“[…] another meeting of the Jewish National Committee took place in the hideout at 58 Szóstego Sierpnia Street. […] Cups of ‘coffee’ and a bowl of biscuits were placed on a large table to give it an appearance of a social meeting. Sitting at the table were ‘Michał’ (Dr Adolf Berman), ‘Basia’ (Barbara Temkin-Bermanowa), ‘Bogusia’ (Klima Fuswerk-Krymko), ‘Czesława’ (Lotta Wegmeister), ‘Stasia’ (Helena Merenholc), ‘Wanda’ (Bela Elster), and ‘Józio’ (Józef Zysman). The conversation was held in hushed voices; every now and then someone got up from their seat, went to the window, and looked at the street through a gap in the closed curtains. After a short introduction made by ‘Michał,’ the attendees reported on their activities in the last period, especially on the efforts to deliver material aid. They then proceeded to develop a plan for further operations and divided funds allotted for the aid,” noted Józef Zysman (known as Ziemian after the war).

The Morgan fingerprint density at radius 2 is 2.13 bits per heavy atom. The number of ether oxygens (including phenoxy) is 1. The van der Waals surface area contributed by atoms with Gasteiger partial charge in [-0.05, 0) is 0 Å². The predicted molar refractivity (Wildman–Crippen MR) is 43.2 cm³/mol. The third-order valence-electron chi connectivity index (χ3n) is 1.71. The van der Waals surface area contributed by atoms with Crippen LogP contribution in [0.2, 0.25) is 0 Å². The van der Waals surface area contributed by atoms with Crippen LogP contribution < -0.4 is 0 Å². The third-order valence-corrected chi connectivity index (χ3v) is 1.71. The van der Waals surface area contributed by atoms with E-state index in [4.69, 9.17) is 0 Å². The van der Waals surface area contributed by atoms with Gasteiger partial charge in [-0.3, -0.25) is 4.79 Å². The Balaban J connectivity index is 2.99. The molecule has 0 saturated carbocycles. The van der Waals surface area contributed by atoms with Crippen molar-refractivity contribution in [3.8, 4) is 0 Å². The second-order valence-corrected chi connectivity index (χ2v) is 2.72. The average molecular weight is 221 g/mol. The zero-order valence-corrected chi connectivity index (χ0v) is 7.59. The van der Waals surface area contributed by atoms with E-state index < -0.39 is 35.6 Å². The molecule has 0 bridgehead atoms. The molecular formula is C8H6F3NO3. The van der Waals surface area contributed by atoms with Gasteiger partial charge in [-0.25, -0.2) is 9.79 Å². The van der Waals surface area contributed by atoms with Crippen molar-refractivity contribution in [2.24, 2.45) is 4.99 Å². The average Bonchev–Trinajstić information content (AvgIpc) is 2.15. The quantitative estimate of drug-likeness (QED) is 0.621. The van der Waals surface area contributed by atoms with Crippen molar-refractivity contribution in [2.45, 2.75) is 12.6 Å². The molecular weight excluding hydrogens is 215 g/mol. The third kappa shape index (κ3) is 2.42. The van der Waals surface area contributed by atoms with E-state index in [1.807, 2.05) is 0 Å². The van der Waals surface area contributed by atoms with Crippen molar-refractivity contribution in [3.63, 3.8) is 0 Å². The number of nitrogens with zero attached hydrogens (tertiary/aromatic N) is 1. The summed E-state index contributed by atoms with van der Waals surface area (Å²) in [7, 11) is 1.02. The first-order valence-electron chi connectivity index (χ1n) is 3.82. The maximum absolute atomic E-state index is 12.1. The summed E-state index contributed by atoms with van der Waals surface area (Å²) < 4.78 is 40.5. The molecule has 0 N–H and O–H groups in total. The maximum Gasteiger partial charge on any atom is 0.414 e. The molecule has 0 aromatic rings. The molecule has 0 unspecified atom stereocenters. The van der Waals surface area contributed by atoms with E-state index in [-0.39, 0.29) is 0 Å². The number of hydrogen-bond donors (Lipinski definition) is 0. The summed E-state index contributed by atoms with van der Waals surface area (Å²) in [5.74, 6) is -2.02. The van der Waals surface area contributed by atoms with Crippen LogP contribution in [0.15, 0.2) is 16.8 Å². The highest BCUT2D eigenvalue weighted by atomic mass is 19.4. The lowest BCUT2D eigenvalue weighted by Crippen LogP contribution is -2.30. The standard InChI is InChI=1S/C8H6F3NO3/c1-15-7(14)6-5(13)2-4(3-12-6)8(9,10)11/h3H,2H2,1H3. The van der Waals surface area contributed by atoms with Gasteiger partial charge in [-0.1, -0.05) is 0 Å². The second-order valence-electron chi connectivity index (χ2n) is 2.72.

Psychologist, philosopher, Zionist. Before the war

He came from a family of Warsaw merchants, who held Zionist views. He was a graduate of the Michał Kreczmar High School and a student in the Philosophy-Humanities Department of Warsaw University. He obtained his doctorate in 1931.

He began his socio-political activities during his student days. He was a member of Jewish Socialist Workers Youth “Młodość” and then of Poale Zion-Leftist. He was editor of that party's Polish-language organ and of its Yiddish language weekly Arbeter Tseitung. He was a psychologist and a teacher in Warsaw high schools. He worked for the Committee for Jewish Trades and conducted academic research in the field of psychology.